European Civil Protection and Humanitarian Aid Operations

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©EU/ECHO/Anouk Delafortrie

The political and socio-economic crisis that resulted from the contested presidential elections in 2015 prompted a mass exodus, which continues today. In a country where 65 percent of the population live in poverty, severe food insecurity, malnutrition and without access to basic services. More than 500 000 Burundians have been uprooted, inside Burundi or in neighboring countries. The European Union continues to assist Burundian and Congolese refugees.

What are the needs?

Burundi is ranked 184th out of 188 countries in the Human Development Index. Chronic malnutrition among Burundian children is the highest in the world. Estimates from the UN place the number of people in need of humanitarian assistance at 3.6 million. One in three Burundians is affected by food shortages, malnutrition or epidemics. The worsening food situation results from the country’s socio-economic crisis and decreased agricultural production. Moreover, this year’s heavy floods destroyed crops and livelihoods, and displaced thousands of families.

The majority of Burundian refugees – some 232 000 - remain in three closed camps in Tanzania. They rely on international assistance to meet their basic needs. Since the start of a voluntary repatriation plan in September 2017, more than 48 000 refugees have been repatriated to Burundi. According to the Burundian authorities, an estimated 60 000 people have also spontaneously returned. In August 2018, the UN refugee agency urged Tanzania to ensure that returns are voluntary and people are not pressured. Burundi also hosts 72 000 Congolese refugees. The situation remains one of the world’s most under-funded humanitarian crises.

How are we helping?

The European Union is closely monitoring the Burundi crisis and has provided over €57 million in humanitarian funding since its beginning in April 2015. For 2018, the EU's total humanitarian response to the Burundi regional refugee crisis amounts to €13 million The funding is mainly allocated to humanitarian organisations for the assistance to Burundian refugees in the region as well as Congolese refugees in Burundi.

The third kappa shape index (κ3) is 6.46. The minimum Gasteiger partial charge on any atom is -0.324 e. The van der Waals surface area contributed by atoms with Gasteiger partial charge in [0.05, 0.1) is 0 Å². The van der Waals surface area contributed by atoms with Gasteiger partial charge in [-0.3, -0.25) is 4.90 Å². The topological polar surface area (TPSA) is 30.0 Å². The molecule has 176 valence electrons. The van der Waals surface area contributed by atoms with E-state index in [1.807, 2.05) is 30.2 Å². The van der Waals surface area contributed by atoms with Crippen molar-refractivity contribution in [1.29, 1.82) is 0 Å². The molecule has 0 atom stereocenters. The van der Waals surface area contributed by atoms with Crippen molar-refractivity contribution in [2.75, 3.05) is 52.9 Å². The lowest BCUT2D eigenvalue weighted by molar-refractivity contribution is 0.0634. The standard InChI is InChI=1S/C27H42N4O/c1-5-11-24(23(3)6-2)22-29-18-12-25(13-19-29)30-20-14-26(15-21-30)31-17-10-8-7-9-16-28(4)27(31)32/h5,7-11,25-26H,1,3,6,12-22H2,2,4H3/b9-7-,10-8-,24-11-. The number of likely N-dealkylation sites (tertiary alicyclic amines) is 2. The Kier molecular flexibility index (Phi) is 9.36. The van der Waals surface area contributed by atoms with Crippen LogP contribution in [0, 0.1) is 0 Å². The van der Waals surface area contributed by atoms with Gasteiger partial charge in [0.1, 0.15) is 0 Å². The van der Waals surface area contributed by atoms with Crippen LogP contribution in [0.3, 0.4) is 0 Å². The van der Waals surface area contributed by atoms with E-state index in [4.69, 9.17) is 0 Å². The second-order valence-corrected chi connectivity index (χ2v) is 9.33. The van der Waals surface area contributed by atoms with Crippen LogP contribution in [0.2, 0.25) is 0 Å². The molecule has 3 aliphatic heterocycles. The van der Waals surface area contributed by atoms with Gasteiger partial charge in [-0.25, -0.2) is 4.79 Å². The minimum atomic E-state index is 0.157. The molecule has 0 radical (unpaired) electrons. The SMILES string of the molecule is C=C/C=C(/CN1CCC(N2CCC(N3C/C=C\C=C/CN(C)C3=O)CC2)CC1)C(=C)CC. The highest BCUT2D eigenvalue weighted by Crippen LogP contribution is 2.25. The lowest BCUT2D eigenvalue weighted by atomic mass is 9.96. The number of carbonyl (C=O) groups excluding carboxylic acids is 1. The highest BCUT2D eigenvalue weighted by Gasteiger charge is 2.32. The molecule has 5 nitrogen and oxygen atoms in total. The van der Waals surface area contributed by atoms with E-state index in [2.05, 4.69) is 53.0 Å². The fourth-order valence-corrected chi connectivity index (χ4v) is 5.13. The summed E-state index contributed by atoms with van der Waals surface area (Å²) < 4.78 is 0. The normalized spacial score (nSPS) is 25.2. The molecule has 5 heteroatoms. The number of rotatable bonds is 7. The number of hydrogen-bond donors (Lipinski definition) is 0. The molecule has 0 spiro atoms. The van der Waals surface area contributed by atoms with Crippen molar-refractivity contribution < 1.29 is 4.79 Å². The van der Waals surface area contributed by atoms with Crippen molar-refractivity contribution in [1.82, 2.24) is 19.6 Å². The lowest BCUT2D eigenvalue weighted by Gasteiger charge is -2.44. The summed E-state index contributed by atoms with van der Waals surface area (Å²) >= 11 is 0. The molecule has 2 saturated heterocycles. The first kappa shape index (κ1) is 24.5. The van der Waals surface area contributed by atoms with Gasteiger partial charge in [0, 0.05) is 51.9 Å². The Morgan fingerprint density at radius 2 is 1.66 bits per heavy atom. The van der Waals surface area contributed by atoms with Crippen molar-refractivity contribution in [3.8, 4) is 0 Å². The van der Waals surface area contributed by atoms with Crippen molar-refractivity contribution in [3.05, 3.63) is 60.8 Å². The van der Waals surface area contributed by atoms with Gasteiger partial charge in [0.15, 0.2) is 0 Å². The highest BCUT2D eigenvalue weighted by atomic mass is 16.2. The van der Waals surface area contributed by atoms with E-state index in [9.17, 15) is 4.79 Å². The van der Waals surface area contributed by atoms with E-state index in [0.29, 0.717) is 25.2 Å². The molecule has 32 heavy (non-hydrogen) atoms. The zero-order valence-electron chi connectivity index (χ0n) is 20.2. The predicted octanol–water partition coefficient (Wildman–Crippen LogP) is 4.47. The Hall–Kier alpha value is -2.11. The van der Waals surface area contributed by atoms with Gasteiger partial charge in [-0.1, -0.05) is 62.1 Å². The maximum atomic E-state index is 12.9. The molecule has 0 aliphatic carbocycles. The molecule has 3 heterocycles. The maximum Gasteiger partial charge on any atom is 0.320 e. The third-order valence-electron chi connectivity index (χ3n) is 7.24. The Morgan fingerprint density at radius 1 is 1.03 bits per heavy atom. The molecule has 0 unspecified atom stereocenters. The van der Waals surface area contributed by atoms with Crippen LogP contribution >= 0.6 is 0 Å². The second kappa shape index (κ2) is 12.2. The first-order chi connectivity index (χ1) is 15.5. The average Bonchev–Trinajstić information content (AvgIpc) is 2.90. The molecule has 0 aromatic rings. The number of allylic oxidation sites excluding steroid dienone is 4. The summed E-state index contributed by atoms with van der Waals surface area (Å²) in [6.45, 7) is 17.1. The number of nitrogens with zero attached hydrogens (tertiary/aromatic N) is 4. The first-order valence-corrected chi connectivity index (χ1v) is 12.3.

In Burundi, EU humanitarian funds help to provide safe water and improved sanitation for displaced people and to increase protection of vulnerable population groups. In May 2018, funding was provided to address the urgent needs of flood-affected families in the region of Gatumba, 12 km from the capital Bujumbura. They were given shelter, food assistance, blankets, mosquito nets, and access to healthcare.

EU humanitarian support allows for the registration of Burundian refugees and for essential services including food assistance in refugee camps and settlements across the region, more specifically in Tanzania, Rwanda, Democratic Republic of Congo (DRC), and Uganda.

In Tanzania, Burundian refugees are hosted in Mtendeli, Nduta, and Nyarugusu camps where capacities and resources have been stretched to the limit. The population in Nyarugusu has grown to three times the number the camp was initially planned to host.

In the Tanzania camps, aid provides child-protection and protection programmes, and the provision of safe water and sanitation. Particularly vulnerable groups, such as the elderly, single parents, survivors of sexual violence, and people with a disability, chronic medical condition or albinism, receive assistance and protection. EU-funded humanitarian organisations have adopted measures to reduce the risks of violence and abuse in the refugee camps while at the same time ensuring support and protection to victims of violence. The upgrading of healthcare services and water and sanitation facilities has been important to prevent and address disease outbreaks such as cholera. Where possible and pertinent, food assistance is also provided in the form of cash transfers.

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